The bank raised its Brent forecast by $9 to $60 a barrel for 2015 and by $8 to $68 in 2016. It also raised its WTI price outlook by $8 to $54 a barrel this year and by $7 to $64 for 2016.
Still, it warned in a research note that “the oil market is not out of the woods yet and weak fundamentals will weigh on prevailing bullish market sentiment in the second quarter”.
The two oil benchmarks are sitting just above key technical levels, with Brent above $64-$64.50 and WTI above $56, McCarthy said.
Bets on rising Brent crude prices rose for a fifth straight week to a new record, InterContinental Exchange (ICE) data showed on Monday.
One in six species on earth face extinction from climate change
Global temperature rise of four degrees Celsius could spell disaster for a huge number of species around the world
One out of six species faces extinction as a result of climate change and urgent action must be taken to save large numbers of animals from being wiped out, an analysis said Thursday.
The study, published in the US journal Science, found that a global temperature rise of four degrees Celsius could spell disaster for a huge number of species around the world.
“We urgently need to adopt strategies that limit further climate change if we are to avoid an acceleration of global extinction,” said study author Mark Urban, an ecology and evolutionary biology researcher at the University of Connecticut.
The analysis evaluated 131 previous studies about the impact of climate change on flora and fauna around the world.
It concluded that with each rising degree in global temperatures, more species were at risk.
A two degree increase, the study noted, could threaten 5.2 percent of species, while a three degree boost would put 8.5 percent of all species at risk.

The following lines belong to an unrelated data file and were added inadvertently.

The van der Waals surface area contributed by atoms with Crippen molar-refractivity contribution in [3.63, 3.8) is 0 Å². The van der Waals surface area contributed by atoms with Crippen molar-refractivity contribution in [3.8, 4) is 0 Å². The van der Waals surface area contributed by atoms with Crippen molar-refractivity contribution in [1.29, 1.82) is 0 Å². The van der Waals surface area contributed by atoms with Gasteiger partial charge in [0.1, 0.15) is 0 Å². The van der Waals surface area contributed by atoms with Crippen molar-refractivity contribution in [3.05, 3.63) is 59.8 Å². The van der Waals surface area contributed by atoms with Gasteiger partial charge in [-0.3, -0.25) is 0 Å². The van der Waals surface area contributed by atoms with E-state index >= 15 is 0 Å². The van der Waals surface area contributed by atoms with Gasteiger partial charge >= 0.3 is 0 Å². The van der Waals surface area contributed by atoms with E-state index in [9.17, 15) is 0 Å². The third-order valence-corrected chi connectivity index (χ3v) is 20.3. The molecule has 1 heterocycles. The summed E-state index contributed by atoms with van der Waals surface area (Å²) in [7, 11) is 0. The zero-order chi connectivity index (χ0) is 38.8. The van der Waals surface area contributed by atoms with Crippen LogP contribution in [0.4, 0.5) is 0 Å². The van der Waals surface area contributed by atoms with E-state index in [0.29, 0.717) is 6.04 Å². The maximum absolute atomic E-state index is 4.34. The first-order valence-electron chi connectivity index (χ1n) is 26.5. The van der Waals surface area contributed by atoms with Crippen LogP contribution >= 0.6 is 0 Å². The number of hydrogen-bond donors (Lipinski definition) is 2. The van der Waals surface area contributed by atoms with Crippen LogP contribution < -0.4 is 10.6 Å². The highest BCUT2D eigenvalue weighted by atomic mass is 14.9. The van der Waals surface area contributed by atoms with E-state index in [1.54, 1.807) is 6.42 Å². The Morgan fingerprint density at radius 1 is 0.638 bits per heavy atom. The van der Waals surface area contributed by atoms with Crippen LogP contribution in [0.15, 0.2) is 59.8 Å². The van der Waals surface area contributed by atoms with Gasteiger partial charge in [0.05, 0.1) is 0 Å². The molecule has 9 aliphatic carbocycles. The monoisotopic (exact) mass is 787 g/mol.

“If we follow our current, business-as-usual trajectory (leading to a 4.3 degree Celsius rise)… climate change threatens one in six species (16 percent),” the study said.
Different regions of the world had varied extinction threats.
“Extinction risks were highest in South America, Australia and New Zealand, and risks did not vary by taxonomic group,” Urban said.
In South America, the most vulnerable region, 23 percent of species may face extinction.
Fourteen percent could be threatened in New Zealand and Australia.
Five percent of species in Europe could face extinction, compared to six percent in North America, the study found.
Urban said governments must urgently act to prevent widespread extinction.
“Climate change is poised to accelerate extinctions around the world unless we adopt new strategies to limit it and implement specific conservation strategies to protect the most threatened species,” he said.
Meanwhile, a related study in Science Thursday found that marine fossils can help identify which animals and ocean ecosystems face the greatest risk of extinction.
A team of paleontologists and ecologists looked at marine animals that died out over the past 23 million years.
They found that some groups were more vulnerable than others and the threat varied regionally.
“Whales, dolphins and seals show higher risk of extinction than sharks or invertebrates such as corals. Clams and mussels – so-called bivalves – had about one-tenth the extinction risk of mammals,” the study found.
Regions of the tropics such as the Indo-Pacific and the Caribbean were most at risk. Climate change and other human-related activities such as fishing contributed to that vulnerability.
“Climate change and human activities are impacting groups of animals that have a long history, and studying that history can help us condition our expectations for how they might respond today,” said lead author Seth Finnegan, an assistant professor of integrative biology at the University of California, Berkeley.
But he said more research is needed to protect vulnerable species.
“There is a lot more work that needs to be done to understand the causes underlying these patterns and their policy implications,” he added.